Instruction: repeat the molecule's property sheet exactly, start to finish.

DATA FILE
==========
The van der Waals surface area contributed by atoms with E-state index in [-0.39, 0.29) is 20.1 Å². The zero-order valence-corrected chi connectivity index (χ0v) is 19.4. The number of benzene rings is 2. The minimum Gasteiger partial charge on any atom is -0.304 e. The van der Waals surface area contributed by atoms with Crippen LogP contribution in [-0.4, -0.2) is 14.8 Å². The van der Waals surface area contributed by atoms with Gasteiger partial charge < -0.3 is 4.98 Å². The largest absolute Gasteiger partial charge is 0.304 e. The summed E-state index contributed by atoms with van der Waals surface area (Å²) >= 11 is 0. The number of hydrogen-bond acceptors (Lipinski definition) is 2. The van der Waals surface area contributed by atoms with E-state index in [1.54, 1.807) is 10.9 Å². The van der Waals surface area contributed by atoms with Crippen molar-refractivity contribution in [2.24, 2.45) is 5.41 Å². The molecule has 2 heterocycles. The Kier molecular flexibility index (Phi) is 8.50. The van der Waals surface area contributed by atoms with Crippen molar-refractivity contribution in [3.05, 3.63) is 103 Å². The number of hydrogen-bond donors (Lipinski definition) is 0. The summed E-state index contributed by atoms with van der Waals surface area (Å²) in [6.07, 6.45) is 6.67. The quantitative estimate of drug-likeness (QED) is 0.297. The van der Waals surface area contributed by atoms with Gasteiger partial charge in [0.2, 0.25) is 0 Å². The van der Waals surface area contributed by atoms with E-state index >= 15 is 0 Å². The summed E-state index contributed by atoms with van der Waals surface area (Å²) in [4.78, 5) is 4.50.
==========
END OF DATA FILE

The van der Waals surface area contributed by atoms with E-state index in [-0.39, 0.29) is 20.1 Å². The zero-order valence-corrected chi connectivity index (χ0v) is 19.4. The number of benzene rings is 2. The minimum Gasteiger partial charge on any atom is -0.304 e. The van der Waals surface area contributed by atoms with Crippen LogP contribution in [-0.4, -0.2) is 14.8 Å². The van der Waals surface area contributed by atoms with Gasteiger partial charge < -0.3 is 4.98 Å². The largest absolute Gasteiger partial charge is 0.304 e. The summed E-state index contributed by atoms with van der Waals surface area (Å²) >= 11 is 0. The number of hydrogen-bond acceptors (Lipinski definition) is 2. The van der Waals surface area contributed by atoms with E-state index in [1.54, 1.807) is 10.9 Å². The van der Waals surface area contributed by atoms with Crippen molar-refractivity contribution in [2.24, 2.45) is 5.41 Å². The molecule has 2 heterocycles. The Kier molecular flexibility index (Phi) is 8.50. The van der Waals surface area contributed by atoms with Crippen molar-refractivity contribution in [3.05, 3.63) is 103 Å². The number of hydrogen-bond donors (Lipinski definition) is 0. The summed E-state index contributed by atoms with van der Waals surface area (Å²) in [6.07, 6.45) is 6.67. The quantitative estimate of drug-likeness (QED) is 0.297. The van der Waals surface area contributed by atoms with Gasteiger partial charge in [0.2, 0.25) is 0 Å². The van der Waals surface area contributed by atoms with E-state index >= 15 is 0 Å². The summed E-state index contributed by atoms with van der Waals surface area (Å²) in [4.78, 5) is 4.50.